Ornamental name composed of German Blume
"flower" and Berg
BLUTH German, Jewish
German and Jewish (Ashkenazic): ornamental name from Middle High German bluot, German Blüte ‘bloom’, ‘flower head’. ... [more]
BOBROWSKI Polish, Jewish
Habitational name for someone from a place called Bobrowa, Bobrowo, Bobrowce, or Bobrowiec.
Means "son of Brayne", Brayne
being a short form of the Yiddish feminine name Brayndl
, literally "little brown one" (cf. BREINDEL
BRANDIS German, Jewish, Swiss
German & Swiss: Habitational name from a former Brandis castle in Emmental near Bern, Switzerland, or from any of the places so named in Saxony, Germany. A famous bearer of the name is Jonathan Brandis
From Polish, Belorussian, or Yiddish bruk
"pavement", possibly an occupational name for a paver.
From Polish brukarz
or Yiddish bruk
"pavement", possibly an occupational name for a paver.
CARBAJAL Spanish, Judeo-Spanish
Probably a habitational name demoting someone originally from any of the multiple locations called Carbajal
in León, Asturias, or Zamora in Spain. Alternatively, it may be of pre-Roman origin from the word carbalio
meaning "oak", denoting someone who either lived near an oak tree or who was like an oak tree in some way.... [more]
CASTIGLIONE Italian, Jewish
Habitational name from any of numerous places named with this word, from medieval Latin castellio
) ‘fortification’ or ‘small castle’.
Jewish occupational name derived from the Hebrew word חייט
CHERKASSKY צʹרקסקי Russian, Jewish
Name for someone from the city of Cherkasy (or Cherkassy) in Ukraine, which is of uncertain meaning.
CHERNOFF Russian, Jewish
Alternative spelling of CHERNOV
, a patronymic from the byname Chernyj
meaning ‘black’, denoting a black-haired or dark-skinned person.
CHOURAQUI שוראקי Judeo-Spanish
Means "the one who comes from the east" from Arabic شَرْقِيّ (šarqiyy)
CHRYSLER German, Jewish
From a German name referring to spinning or related to a Yiddish word, krayzl
meaning "spinning top." The name can refer to a potter who spun a wheel to make utensils or to a person with curly hair or someone known for being continually active... [more]
An invented Jewish name based on Yiddish tsitrin
COOKINHAM Jewish (Americanized)
This has the form of an English habitational name; however, there is no record of any such place name in the British Isles, and the surname does not appear in present-day records. It is probably an Americanized form of Jewish Guggenheim .
CRESS German, Jewish, Belarusian
A variant of the German surname Kress. From the Middle High German "kresse" meaning "gudgeon" (a type of fish) or the Old High German "krassig", meaning "greedy". Can also be from an altered form of the names Erasmus or Christian, or the Latin spelling of the Cyrillic "КРЕСС".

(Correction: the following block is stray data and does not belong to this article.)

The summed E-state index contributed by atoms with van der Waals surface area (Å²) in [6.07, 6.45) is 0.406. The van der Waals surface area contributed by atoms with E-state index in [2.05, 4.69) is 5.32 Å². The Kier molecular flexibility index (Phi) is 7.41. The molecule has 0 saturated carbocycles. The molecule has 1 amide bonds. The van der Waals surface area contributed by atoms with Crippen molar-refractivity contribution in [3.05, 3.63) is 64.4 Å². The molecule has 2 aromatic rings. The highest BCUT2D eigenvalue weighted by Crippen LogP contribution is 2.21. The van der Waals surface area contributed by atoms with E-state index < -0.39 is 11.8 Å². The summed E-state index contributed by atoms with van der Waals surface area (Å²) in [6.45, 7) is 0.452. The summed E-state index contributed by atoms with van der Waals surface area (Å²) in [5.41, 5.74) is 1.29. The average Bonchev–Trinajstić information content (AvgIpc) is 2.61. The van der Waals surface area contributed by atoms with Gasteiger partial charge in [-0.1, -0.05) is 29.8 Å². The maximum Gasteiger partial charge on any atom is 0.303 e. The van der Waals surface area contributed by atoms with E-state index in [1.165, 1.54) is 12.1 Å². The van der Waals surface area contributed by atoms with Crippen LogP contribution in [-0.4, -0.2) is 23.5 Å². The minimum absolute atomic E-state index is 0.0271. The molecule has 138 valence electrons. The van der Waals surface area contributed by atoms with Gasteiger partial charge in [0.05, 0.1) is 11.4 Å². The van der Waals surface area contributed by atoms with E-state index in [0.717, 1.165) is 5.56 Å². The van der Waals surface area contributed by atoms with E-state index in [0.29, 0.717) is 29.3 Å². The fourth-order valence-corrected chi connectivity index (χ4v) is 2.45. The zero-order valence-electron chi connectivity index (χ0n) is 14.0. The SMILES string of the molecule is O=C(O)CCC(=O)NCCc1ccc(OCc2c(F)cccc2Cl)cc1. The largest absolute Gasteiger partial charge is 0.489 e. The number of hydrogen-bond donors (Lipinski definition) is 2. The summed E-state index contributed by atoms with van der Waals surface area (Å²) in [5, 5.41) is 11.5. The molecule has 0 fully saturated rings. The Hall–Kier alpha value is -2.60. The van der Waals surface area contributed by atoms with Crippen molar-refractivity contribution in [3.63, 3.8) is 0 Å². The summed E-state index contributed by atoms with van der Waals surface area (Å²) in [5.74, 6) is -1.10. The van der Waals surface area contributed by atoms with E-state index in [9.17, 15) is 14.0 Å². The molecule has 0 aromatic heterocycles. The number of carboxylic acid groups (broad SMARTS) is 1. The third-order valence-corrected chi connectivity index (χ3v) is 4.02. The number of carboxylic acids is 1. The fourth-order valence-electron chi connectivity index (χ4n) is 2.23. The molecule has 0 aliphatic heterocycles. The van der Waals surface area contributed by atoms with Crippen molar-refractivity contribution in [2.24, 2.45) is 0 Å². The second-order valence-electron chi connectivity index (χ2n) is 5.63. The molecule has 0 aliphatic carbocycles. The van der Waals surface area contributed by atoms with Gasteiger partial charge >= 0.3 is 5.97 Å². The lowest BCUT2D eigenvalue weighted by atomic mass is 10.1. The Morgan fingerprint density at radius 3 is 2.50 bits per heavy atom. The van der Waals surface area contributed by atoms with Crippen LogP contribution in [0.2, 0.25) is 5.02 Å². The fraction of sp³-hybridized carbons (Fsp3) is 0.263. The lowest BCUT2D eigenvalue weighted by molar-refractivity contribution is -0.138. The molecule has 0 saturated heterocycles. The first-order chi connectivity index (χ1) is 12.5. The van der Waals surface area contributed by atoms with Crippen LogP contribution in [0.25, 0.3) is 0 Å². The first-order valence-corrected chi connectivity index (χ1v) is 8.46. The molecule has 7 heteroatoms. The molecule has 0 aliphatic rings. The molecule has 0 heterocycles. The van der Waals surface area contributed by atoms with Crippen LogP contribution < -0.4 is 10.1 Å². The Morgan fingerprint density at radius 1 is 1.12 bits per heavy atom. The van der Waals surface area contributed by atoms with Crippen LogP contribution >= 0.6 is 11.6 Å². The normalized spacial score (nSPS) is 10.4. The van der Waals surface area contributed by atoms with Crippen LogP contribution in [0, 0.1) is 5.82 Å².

DAHAN דהן Jewish
Occupational name for a painter or a seller of oils from Arabic دُهْن (duhn)
meaning "grease, fat, oil".
DAUM German, Jewish
Nickname for a short person, from Middle High German doum
"tap", "plug", or dume
, German Daumen
Habitational name from the city of Dessau in Germany.
DIAMANT דיאמנט Jewish
Derived from Yiddish דימענט (diment)
Americanized form of a Jewish surname, spelled in various ways, derived from modern German Diamant
"diamond", or Yiddish dimet
, from the Middle High German diemant
(via Latin from Greek adamas ‘unconquerable’, genitive adamantos, a reference to the hardness of the stone)... [more]
DRABKIN Belarusian, Jewish
Jewish (from Belarus): metronymic from Yiddish drabke “loose woman”. Can also be from drabki Belarusian
'light cart' (+ the same suffix -in), an occupational name for a coachman (Alexander Beider).... [more]
German and Jewish (Ashkenazic): occupational name for a thresher, German Drescher, Yiddish dresher, agent derivatives of Middle High German dreschen, Yiddish dresh(e)n 'to thresh'.... [more]
DREXEL German, Jewish
It originates from the pre 7th century word 'dreseler' meaning 'to turn', a verb which in medieval times had a wide range of meanings.
DREYFUSS German, Jewish
Originates from the German city of Trier. The Latin name for the city was "Treveris," whose pronunciation eventually developed into Dreyfuss. The spelling variants tend to correspond to the country the family was living in at the time the spelling was standardized: the use of one "s" tends to be more common among people of French origin, while the use of two tends to be found among those of German descent
Ornamental name derived from German Edelstein
"gemstone; precious stone".
EFRON אפרון Jewish
From a Biblical place name that was used for a mountain mentioned in Joshua 15:9 and a city mentioned in 2 Chronicles 13:19. It can also be considered to be derived from the given name EPHRON
EICHHORN German, Jewish
German topographic name for someone who lived on or near an oak-covered promontory, from Middle High German eich
(e) ‘oak’ + horn
‘horn’, ‘promontory’. German from Middle High German eichhorn
‘squirrel’ (from Old High German eihhurno
, a compound of eih
‘oak’ + urno
, from the ancient Germanic and Indo-European name of the animal, which was later wrongly associated with hurno
‘horn’); probably a nickname for someone thought to resemble the animal, or alternatively a habitational name for someone who lived at a house distinguished by the sign of a squirrel... [more]